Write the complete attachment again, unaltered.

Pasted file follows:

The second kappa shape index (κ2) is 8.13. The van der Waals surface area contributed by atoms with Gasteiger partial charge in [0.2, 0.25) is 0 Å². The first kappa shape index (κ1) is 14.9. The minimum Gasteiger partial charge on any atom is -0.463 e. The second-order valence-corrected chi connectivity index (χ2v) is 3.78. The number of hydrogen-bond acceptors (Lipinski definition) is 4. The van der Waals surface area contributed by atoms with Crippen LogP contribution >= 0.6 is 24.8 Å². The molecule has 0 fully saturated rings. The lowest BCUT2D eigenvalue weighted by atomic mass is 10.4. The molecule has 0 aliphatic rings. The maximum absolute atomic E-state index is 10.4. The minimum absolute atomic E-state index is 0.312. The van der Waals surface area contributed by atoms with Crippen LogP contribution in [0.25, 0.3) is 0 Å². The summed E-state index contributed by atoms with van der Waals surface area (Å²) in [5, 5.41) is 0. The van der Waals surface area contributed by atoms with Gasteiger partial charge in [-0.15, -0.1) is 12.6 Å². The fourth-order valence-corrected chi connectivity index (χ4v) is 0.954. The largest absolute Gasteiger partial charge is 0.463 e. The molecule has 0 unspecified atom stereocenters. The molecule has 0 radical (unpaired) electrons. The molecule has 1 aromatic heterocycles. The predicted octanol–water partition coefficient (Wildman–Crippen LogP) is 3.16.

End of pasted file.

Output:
The second kappa shape index (κ2) is 8.13. The van der Waals surface area contributed by atoms with Gasteiger partial charge in [0.2, 0.25) is 0 Å². The first kappa shape index (κ1) is 14.9. The minimum Gasteiger partial charge on any atom is -0.463 e. The second-order valence-corrected chi connectivity index (χ2v) is 3.78. The number of hydrogen-bond acceptors (Lipinski definition) is 4. The van der Waals surface area contributed by atoms with Crippen LogP contribution >= 0.6 is 24.8 Å². The molecule has 0 fully saturated rings. The lowest BCUT2D eigenvalue weighted by atomic mass is 10.4. The molecule has 0 aliphatic rings. The maximum absolute atomic E-state index is 10.4. The minimum absolute atomic E-state index is 0.312. The van der Waals surface area contributed by atoms with Crippen LogP contribution in [0.25, 0.3) is 0 Å². The summed E-state index contributed by atoms with van der Waals surface area (Å²) in [5, 5.41) is 0. The van der Waals surface area contributed by atoms with Gasteiger partial charge in [-0.15, -0.1) is 12.6 Å². The fourth-order valence-corrected chi connectivity index (χ4v) is 0.954. The largest absolute Gasteiger partial charge is 0.463 e. The molecule has 0 unspecified atom stereocenters. The molecule has 0 radical (unpaired) electrons. The molecule has 1 aromatic heterocycles. The predicted octanol–water partition coefficient (Wildman–Crippen LogP) is 3.16.